Matza and chametz are both composed of the same letters, except that matza is spelled with a hey and chametz with a chet. The only difference between a hey and a chet is that the chet is completely closed from three sides, while the hey has an opening on top. (photo by Yoninah via commons.wikimedia.org)
On Pesach, we are only allowed to eat matza, not chametz. What is the difference between chametz (leavened bread) and matza? How do they differ?
Matza differs from chametz in two respects:
1) With chametz, the dough rises, while for matza, the dough remains as is. In spiritual terms this means that chametz signifies arrogance, while matza signifies modesty and humility.
Matza is essentially lechem oni, the bread of poverty, of affliction (Deuteronomy 16:3 and Rashi’s commentary on this verse). Matza signifies humility, which manifests itself especially in lechem oni. The mitzva (obligation) to eat matza can only be observed with humility. The matza that the Israelites ate in Egypt was lechem oni.
2) The words matza and chametz are both composed of the same letters, except that matza is spelled with a hey and chametz with a chet.
The hey is similar to the chet. Both consist of three lines and are open from below. The only difference between them is that the chet is completely closed on the top, while the hey has an opening on the upper left side.
The open side below (which chet and hey share) symbolizes that “sin crouches at the entrance.” (Genesis 4:7) The closure on both sides in the letter chet indicates that there is no escape from that fact, i.e., that sin crouches at the entrance. The opening on top, in the hey, indicates that notwithstanding this fact there is an opening above, indicating the possibility to leave one’s condition behind and to become a better person.
It is indeed no more than a small opening, but our sages teach us that G-d says: “‘Open for Me as little as the eye of the needle, and I will open for you like the entrance to a hall.’ For a single thought of self-improvement can change one instantaneously from an altogether wicked person into an altogether righteous person.” (Talmud Kidushin 49b)
These two differences between matza and chametz are interdependent. Where there is conceit and grandiose self-esteem, one doesn’t think of improvement. If there is humility, then, even if one may have stumbled, they will think of improvement. Where there is humility, there is no attempt at self-justification. Rather, one takes honest stock of oneself and, when finding improprieties within oneself, he or she will try to improve. With haughtiness, however, one will always find rationalizations to justify and excuse all doings.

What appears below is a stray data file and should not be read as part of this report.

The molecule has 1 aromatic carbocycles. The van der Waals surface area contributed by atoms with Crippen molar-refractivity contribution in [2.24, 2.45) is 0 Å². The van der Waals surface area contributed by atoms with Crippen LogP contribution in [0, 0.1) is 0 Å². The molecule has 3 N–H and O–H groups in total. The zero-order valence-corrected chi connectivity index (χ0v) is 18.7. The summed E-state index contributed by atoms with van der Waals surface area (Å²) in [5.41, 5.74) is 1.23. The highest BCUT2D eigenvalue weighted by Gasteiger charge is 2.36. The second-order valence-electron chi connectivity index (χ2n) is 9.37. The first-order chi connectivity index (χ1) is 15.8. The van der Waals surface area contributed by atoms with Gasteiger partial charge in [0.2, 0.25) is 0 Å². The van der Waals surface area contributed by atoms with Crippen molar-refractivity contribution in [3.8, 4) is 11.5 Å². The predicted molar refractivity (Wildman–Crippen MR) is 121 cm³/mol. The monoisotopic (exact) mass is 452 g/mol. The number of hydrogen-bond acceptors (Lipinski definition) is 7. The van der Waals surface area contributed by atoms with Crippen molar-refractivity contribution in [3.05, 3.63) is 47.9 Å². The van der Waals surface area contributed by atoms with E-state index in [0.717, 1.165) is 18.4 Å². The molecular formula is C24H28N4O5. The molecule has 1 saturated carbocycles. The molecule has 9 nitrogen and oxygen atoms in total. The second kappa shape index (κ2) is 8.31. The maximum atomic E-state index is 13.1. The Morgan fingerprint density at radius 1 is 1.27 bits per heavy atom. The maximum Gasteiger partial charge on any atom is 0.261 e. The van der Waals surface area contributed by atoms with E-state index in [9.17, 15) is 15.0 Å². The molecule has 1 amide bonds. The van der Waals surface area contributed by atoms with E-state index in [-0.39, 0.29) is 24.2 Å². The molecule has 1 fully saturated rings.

Here’s a story to illustrate this point. When seeing a pauper, the one who seeks to avoid the mitzva of tzedaka will use the argument of Turnus Rufus (Baba Batra 10a), who asked of Rabbi Akiva: “If your G-d loves the poor, why does He not support them?” In other words, for reasons of haughtiness, if one accepts one’s wealth as one’s due and, in fact, feels that they deserve even more than what they already have, why then should they give away any of it? Arrogance doesn’t allow for the reality of another and, therefore, one may take it for granted that the other is not his or her equal. To this person, therefore, it is obvious that the other is poor simply because they don’t deserve any better. As it is surely the Divine Will that the other be poor, why then should one give him anything?
The humble one, possessed of humility, reasons differently.
a) He examines and judges himself whether he is essentially better than the other, and his self-examination leads him to give charity. It is written in Psalms 99:4, “You have done justice and tzedaka in Jacob.” That is, the justice, i.e. the self-judgment, leads him to tzedaka.
b) The humble one contemplates this possibility, but also notes that he himself has been blessed generously in spite of his own deficient status and condition. Thus, he is moved to conclude that we are as children of G-d. As these conditions relate to the mitzva of tzedaka, so, too, they apply to all good deeds.
This year, when we come to celebrate Passover at the festival seders, especially when we eat the matza, and when we are surrounded by our children, grandchildren and guests, we celebrate our people’s freedom from Egypt. Take time to contemplate the spiritual nature of matza, to be humble and feel the needs of our less fortunate friends, family and community members. We are celebrating, as well, the freedom of being able to go from haughtiness to kindness, from our limitations to our freedom. When we celebrate Passover this way, we will naturally feel happy that we are able to help provide what others need.
May this Passover prove to be an inclusive festival, where everyone will be able to rejoice and feel for one another. Wishing you a kosher and happy Passover.
Esther Tauby is a local educator, writer and counselor.